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This question is based around a hypothetical, but realistic, scenario.

The situation revolves around a group-based course in which the main deliverable is a report. Every group member is responsible for the report. The report is graded as a whole and counts for the entire group but individual adjustments in grade can be made by the supervisor based on peer reviews and other considerations by the supervisor.

The issue arises when part of the group fails (due to the report grade) and another part passes the course. Let's assume the failing students did their part, just not enough to pass.

I am particularly wondering about the fairness or ethics of part of the group passing on contributions by the failing of the group.

I have taken part in many such courses and luckily the issue never arose in any of the groups I was part of. Thinking about it, I have mixed feelings about the situation the failing students (in this scenario) find themselves in.

On the one hand, you could say the failing students did not contribute enough to the report for them to pass the course. On the other hand, placing yourself in the failing students' shoes, their contributions are used to pass the other part of the group.

Concrete questions:

From a supervisor's point of view, should only those parts written by the passing students be considered to grade them so they don't fare on the work of the failing students?

This is almost impossible, you would first have to consider all the work (how else do your know some students won't pass?) then unconsider (if that's even a thing) part of it.

One option would be to either pass or fail the entire group, but that might be unfair on the hard-working group members (who do enough to pass if they were in a group of people who as hard as them).

From the failing students' points of view, it might seem unfair because their work is used to pass the others. Should those having received a failing grade be entitled to any compensation on the grounds that they did some work?

I'd compare it with starting a company, suppose three people build a company, two people do 40% of the work each, the other does the remaining 20%. While any two people in this case do over 50% of the work, I don't think they can just decide to dump the other person (this might depend on how the company was founded, but it seems unethical).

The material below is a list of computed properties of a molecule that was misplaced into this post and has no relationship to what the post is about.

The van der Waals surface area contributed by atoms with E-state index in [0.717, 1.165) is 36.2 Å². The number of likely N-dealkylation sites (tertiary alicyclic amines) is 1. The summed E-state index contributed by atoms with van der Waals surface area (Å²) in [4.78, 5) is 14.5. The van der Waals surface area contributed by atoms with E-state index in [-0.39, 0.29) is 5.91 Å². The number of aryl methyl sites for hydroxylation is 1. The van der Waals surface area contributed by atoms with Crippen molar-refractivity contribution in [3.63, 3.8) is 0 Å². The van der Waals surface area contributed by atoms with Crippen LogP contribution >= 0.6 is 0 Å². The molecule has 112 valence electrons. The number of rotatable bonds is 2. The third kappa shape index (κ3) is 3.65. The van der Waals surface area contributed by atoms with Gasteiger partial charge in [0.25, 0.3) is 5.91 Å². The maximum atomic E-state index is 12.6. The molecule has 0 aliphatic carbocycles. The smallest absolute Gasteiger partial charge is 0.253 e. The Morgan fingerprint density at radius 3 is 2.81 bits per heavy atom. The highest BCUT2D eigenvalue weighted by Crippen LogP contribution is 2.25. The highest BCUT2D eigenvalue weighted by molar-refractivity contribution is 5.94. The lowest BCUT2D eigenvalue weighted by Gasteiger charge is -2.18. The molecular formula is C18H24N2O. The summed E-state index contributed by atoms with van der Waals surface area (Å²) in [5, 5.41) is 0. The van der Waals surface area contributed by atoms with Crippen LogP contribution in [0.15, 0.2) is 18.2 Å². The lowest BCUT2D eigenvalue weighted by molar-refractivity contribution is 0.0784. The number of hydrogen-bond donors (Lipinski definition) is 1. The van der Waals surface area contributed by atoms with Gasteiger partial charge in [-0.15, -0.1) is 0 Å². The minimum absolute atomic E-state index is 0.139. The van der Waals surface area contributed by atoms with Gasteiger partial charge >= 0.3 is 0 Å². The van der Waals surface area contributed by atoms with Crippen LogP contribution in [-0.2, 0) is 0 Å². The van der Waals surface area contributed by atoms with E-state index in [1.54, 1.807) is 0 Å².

How this type of assignment works in my experience

A group of students is assigned a problem for which they need to write a report. The students get a list of requirements and it is up to them to divide the work and make sure everyone does their part.

If a student does very little work, the others can report that so a solution can be found (student has to make up for lack of work or quits the course). It's mostly encouraged to report bad group dynamics early so something can be done about it (that becomes harder as the project progresses).

The projects often have a tutor assigned to them, sometimes academic staff, sometimes a (more) senior student. Students also review their peers on how they felt the others participated. The tutor advises the one(s) responsible for grading the reports. Based on the report, the tutor's advice and the report itself, each student gets a grade (according to some rubric).

The courses I have in mind are mainly aimed at this report. The report will be the main deliverable and make up over 50% of the course's grade. The remaining part of the grade is made up by a combination of individual work and other group deliverables (e.g. presentations or computer code).

closed as unclear what you're asking by Nicole Hamilton, scaaahu, Flyto, Buzz, nengel Jun 23 '18 at 14:50

Please clarify your specific problem or add additional details to highlight exactly what you need. As it's currently written, it’s hard to tell exactly what you're asking. See the How to Ask page for help clarifying this question. If this question can be reworded to fit the rules in the help center, please edit the question.